According to official statistics from the National Oil and Gas Authority, Bahrain produced 1.1 million barrels in 2020 and exported 84 million barrels of oil derivatives from which Saudi Aramco produced more than 350,000 barrels for Bahrain.

In April 2018, Bahrain announced the discovery of a large field of shale oil, with an estimated oil reserve of 80 billion barrels, the second largest deposit of shale oil in the world.

A source told The Media Line that “Bahrain announced in December 2020 the offering of four oil areas for investment,” which are located in the Persian Gulf. “These areas surrounding Bahrain are definitely rich in oil,” he said.

The source, also noted that “there is a joint field near the Hawar Islands with Qatar, which contains huge quantities of oil and natural gas.”

The source said that “Shale oil in Bahrain is low-cost; its extraction costs will not exceed $35 a barrel, and with prices rising above $50 a barrel, it will be worthwhile to export it.”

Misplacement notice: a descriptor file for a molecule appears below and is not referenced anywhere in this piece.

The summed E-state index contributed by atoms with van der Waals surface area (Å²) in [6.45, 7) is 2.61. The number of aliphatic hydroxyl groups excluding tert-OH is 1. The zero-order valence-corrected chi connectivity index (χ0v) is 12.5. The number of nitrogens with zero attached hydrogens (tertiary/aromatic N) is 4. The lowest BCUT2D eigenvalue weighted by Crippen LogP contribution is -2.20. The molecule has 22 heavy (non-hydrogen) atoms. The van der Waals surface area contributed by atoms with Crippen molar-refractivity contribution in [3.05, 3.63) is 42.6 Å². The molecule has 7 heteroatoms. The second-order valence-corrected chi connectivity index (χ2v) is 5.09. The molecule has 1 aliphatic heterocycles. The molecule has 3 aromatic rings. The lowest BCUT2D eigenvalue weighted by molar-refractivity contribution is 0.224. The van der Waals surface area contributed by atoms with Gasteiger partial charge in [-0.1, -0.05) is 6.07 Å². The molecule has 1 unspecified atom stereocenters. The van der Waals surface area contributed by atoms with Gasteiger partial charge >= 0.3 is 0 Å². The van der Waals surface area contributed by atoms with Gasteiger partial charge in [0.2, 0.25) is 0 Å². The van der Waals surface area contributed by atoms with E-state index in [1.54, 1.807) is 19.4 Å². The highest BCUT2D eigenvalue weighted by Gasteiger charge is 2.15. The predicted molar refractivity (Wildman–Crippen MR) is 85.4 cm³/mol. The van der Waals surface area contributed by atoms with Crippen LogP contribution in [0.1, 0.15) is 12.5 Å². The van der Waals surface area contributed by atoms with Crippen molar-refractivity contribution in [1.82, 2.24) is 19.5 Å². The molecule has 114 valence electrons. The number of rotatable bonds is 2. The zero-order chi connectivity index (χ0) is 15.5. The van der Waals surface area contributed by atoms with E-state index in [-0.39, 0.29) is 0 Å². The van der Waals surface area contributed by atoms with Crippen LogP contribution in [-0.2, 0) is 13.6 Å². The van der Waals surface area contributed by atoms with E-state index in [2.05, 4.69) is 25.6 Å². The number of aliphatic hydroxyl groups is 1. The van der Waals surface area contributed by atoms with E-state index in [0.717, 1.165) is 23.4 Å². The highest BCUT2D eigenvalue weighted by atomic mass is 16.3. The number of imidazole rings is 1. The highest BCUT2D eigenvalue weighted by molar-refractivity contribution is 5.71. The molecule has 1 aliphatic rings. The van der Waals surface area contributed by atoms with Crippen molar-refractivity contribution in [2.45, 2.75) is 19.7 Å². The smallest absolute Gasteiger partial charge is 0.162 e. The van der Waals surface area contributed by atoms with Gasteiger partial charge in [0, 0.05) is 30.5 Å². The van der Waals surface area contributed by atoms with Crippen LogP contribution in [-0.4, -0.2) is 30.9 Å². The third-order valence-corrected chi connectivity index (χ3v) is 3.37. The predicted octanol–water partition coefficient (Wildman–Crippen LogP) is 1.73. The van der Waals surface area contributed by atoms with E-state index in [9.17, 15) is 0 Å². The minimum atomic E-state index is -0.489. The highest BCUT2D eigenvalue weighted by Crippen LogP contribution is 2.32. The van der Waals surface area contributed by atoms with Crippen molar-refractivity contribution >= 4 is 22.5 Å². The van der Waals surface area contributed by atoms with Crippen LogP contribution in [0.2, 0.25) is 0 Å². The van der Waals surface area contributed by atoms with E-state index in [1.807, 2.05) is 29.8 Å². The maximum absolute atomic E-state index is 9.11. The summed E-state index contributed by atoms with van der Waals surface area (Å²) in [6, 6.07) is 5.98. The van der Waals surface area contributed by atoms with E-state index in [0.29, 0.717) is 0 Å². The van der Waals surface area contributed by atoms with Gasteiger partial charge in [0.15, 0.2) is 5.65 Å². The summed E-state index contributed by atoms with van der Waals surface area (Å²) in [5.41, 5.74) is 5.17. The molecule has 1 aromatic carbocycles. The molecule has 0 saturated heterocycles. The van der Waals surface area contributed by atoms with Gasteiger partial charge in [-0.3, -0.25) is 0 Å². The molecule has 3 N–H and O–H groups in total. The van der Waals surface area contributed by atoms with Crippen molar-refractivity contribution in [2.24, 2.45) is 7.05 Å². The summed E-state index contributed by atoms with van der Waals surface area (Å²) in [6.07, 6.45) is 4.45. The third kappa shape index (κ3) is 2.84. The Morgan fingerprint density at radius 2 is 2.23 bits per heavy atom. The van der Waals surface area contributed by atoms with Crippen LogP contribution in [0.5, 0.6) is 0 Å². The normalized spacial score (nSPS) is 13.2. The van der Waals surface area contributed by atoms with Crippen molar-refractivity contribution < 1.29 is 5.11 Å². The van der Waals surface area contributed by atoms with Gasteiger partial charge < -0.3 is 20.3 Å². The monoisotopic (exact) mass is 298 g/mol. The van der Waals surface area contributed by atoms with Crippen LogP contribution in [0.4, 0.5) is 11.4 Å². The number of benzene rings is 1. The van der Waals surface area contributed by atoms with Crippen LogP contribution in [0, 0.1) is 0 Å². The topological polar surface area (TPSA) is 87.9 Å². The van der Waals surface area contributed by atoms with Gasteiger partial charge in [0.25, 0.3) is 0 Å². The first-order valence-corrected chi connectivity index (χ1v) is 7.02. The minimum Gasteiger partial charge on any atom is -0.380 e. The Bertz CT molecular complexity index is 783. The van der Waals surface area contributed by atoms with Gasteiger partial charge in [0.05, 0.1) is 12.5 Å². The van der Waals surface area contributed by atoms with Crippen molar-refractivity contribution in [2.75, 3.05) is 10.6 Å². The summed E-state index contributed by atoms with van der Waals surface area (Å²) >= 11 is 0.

Turkish oil expert Anash Dermilar told The Media Line that “Turkish companies are seeking to invest in oil in Bahrain, and it is one of the first countries that offered Bahrain a chance to start investing in these fields.”


State-owned Kuwait Oil Co (KOC). has started operations at a new gathering center that can handle 100,000 bpd of crude oil as the OPEC producer forges ahead with plans to expand its production capacity.

“GC-31 in northern Kuwait will also process 62.5 million cubic feet per day (MMcf/d) of associated gas,” KOC said in a statement carried by state-owned news agency KUNA on Sept 18.

A gathering center is a facility that collects oil from a field to be transferred usually by pipelines.

Petrofac built GC-31, one of three gathering centers that the UK company has constructed for KOC, each of which will be able to produce 100,000 bpd, along with associated water and gas production.

Petrofac has also won a $1.3 billion project to construct GC-32 at Burgan, the country’s largest oil field located in the southeast.  

The GC-32 project is the first sour crude gathering center to be developed at Burgan and will process 120,000 bpd of crude and associated gas from the Arifjan, Marat, Minagish Oolite and Burgan Wara high hydrogen sulfide fields.